This is both totally unexpected and extremely unusual. And dare I say, ill-advised. Andrew Baggarly of CSNBayArea.com reports:
In an unprecedented agreement between Major League Baseball and union officials, suspended Giants outfielder Melky Cabrera will be ruled ineligible to win the 2012 NL batting title, sources told CSNBayArea.com.
Cabrera asked to be removed from consideration on Wednesday, when his representatives sent a letter to union officials. The Players’ Association worked out a one-time amendment to Rule 10.22(a) with MLB officials on Thursday, one day after Commissioner Bud Selig said publicly that he was not likely to take action on the matter.
A “one-time amendment” to the rule is a curious phrase. Rather Orwellian, actually. What it is a decision to just ignore a rule because baseball and/or Melky Cabrera or whoever initiated this decision didn’t like the repercussions of that rule.
I presume this will make a lot of people happy because no one was comfortable seeing Melky Cabrera win the batting title. But it also opens the door for all manner of messing around with the rules in the future when they don’t produce results to someone’s liking. Which is exactly the kind of arbitrary thing having rules is supposed to prevent.
I also love how Melky “asked to be removed from consideration” for the batting average title. Quick: Adam Dunn! Call the league and ask to be taken out of consideration for the strikeout title.
The Nationals have placed reliever Koda Glover on the 10-day disabled list due to a left hip impingement, Chelsea Janes of the Washington Post reports. Glover said he is “extremely confident” that he’ll need only the minimum 10 days to recover.
Glover, 24, felt hip discomfort when throwing his first pitch in Tuesday’s relief appearance. He attributed it to the cold, per Janes.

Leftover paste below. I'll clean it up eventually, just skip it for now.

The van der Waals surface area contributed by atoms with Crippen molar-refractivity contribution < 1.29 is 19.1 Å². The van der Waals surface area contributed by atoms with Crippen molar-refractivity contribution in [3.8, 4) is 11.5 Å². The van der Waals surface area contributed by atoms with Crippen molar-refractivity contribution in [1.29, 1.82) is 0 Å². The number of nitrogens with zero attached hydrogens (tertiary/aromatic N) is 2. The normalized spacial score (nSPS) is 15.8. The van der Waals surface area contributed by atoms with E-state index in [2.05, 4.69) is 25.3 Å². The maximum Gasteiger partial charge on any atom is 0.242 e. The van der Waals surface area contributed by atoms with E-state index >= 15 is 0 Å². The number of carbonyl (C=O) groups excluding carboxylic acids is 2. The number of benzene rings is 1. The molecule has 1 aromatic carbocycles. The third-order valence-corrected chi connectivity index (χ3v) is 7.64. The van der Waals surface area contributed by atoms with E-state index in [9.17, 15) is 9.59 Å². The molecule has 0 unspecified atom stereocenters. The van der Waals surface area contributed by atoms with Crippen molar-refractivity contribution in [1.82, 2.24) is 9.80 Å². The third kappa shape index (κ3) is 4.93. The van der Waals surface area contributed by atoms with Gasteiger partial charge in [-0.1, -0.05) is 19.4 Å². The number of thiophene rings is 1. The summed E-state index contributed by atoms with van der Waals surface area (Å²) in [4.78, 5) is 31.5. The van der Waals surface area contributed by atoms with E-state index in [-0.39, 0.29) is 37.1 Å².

Glover was one of a handful of candidates to handle the ninth inning for the Nationals. It’s been a mixed bag for him, as he has a loss and a blown save along with a 4.15 ERA and a 6/1 K/BB ratio in 8 2/3 innings.
MLB.com’s Todd Zolecki reports that starter Clay Buchholz is at Citizens Bank Park for Wednesday night’s game against the Marlins. The right-hander recently underwent surgery to repair a partial tear of his flexor pronator mass. The timetable for his recovery is three to five months, but most are expecting him to miss the rest of the season since the Phillies aren’t legitimate contenders.
According to Zolecki, Buchholz apologized to GM Matt Klentak “and others” — presumably other front office staff and/or his teammates — for getting injured. Buchholz hopes to return to pitch in September.
It’s saddening to me, and indicative of the general anti-labor culture in sports, that a player feels obligated to apologize for getting injured on the job. Injuries are nothing new for Buchholz, which might have factored into his decision to apologize. Red Sox fans got on his case quite a bit over the years for his propensity to land on the disabled list. But it wasn’t like Buchholz was taking unnecessary risks; he simply did his job, which entails doing a lot of unhealthy movement with his arm. Buchholz owes no one an apology.
Buchholz isn’t the only player to have apologized for getting injured. Outfielder Hideki Matsui apologized to the Yankees in 2006. Starter Masahiro Tanaka apologized in 2014. Twins reliever Glen Perkins apologized last year. Even Madison Bumgarner sort of apologized for suffering injuries riding a dirt bike on an off-day, saying “It’s definitely not the most responsible decision I’ve made.” Because god forbid an athlete has interests and hobbies outside of his vocation.
Players are brought up in a sports culture that allows exorbitantly wealthy owners to bilk the players — laborers — at every possible turn. They’re mostly underpaid and poorly taken care of in the minors. If and when they reach the major leagues, their salaries are intentionally depressed for six years and their service time is toyed with (just ask Kris Bryant). Buchholz endured that and then endured the criticism that comes with having been a hyped prospect who mostly failed to live up to expectations. He’s gone above and beyond what he needed to do to have a successful career as a professional baseball player, even if it wasn’t as much as fans or front office personnel would have liked.